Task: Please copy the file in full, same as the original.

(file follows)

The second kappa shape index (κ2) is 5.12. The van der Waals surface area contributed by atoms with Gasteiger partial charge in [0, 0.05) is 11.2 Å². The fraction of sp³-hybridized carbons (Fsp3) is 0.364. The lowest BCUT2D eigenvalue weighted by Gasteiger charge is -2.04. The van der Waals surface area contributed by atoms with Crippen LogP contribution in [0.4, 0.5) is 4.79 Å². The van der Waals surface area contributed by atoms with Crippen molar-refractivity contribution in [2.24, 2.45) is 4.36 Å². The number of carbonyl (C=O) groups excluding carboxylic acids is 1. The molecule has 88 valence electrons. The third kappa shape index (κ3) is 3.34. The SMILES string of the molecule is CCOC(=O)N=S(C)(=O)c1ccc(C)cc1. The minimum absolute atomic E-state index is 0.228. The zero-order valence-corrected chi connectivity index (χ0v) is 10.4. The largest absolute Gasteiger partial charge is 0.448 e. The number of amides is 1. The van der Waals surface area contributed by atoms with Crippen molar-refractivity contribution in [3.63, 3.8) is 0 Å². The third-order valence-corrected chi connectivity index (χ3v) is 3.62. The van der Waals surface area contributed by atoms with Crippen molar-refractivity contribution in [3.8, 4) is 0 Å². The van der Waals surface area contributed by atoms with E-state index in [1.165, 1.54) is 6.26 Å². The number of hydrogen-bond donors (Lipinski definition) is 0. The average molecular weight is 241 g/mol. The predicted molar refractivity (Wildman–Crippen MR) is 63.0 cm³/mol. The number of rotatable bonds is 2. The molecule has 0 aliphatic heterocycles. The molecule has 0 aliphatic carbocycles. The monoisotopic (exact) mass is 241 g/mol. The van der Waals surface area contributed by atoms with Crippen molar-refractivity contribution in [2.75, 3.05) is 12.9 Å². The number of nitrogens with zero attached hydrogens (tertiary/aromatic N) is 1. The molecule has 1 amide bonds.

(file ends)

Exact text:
The second kappa shape index (κ2) is 5.12. The van der Waals surface area contributed by atoms with Gasteiger partial charge in [0, 0.05) is 11.2 Å². The fraction of sp³-hybridized carbons (Fsp3) is 0.364. The lowest BCUT2D eigenvalue weighted by Gasteiger charge is -2.04. The van der Waals surface area contributed by atoms with Crippen LogP contribution in [0.4, 0.5) is 4.79 Å². The van der Waals surface area contributed by atoms with Crippen molar-refractivity contribution in [2.24, 2.45) is 4.36 Å². The number of carbonyl (C=O) groups excluding carboxylic acids is 1. The molecule has 88 valence electrons. The third kappa shape index (κ3) is 3.34. The SMILES string of the molecule is CCOC(=O)N=S(C)(=O)c1ccc(C)cc1. The minimum absolute atomic E-state index is 0.228. The zero-order valence-corrected chi connectivity index (χ0v) is 10.4. The largest absolute Gasteiger partial charge is 0.448 e. The number of amides is 1. The van der Waals surface area contributed by atoms with Crippen molar-refractivity contribution in [3.63, 3.8) is 0 Å². The third-order valence-corrected chi connectivity index (χ3v) is 3.62. The van der Waals surface area contributed by atoms with Crippen molar-refractivity contribution in [3.8, 4) is 0 Å². The van der Waals surface area contributed by atoms with E-state index in [1.165, 1.54) is 6.26 Å². The number of hydrogen-bond donors (Lipinski definition) is 0. The average molecular weight is 241 g/mol. The predicted molar refractivity (Wildman–Crippen MR) is 63.0 cm³/mol. The number of rotatable bonds is 2. The molecule has 0 aliphatic heterocycles. The molecule has 0 aliphatic carbocycles. The monoisotopic (exact) mass is 241 g/mol. The van der Waals surface area contributed by atoms with Crippen molar-refractivity contribution in [2.75, 3.05) is 12.9 Å². The number of nitrogens with zero attached hydrogens (tertiary/aromatic N) is 1. The molecule has 1 amide bonds.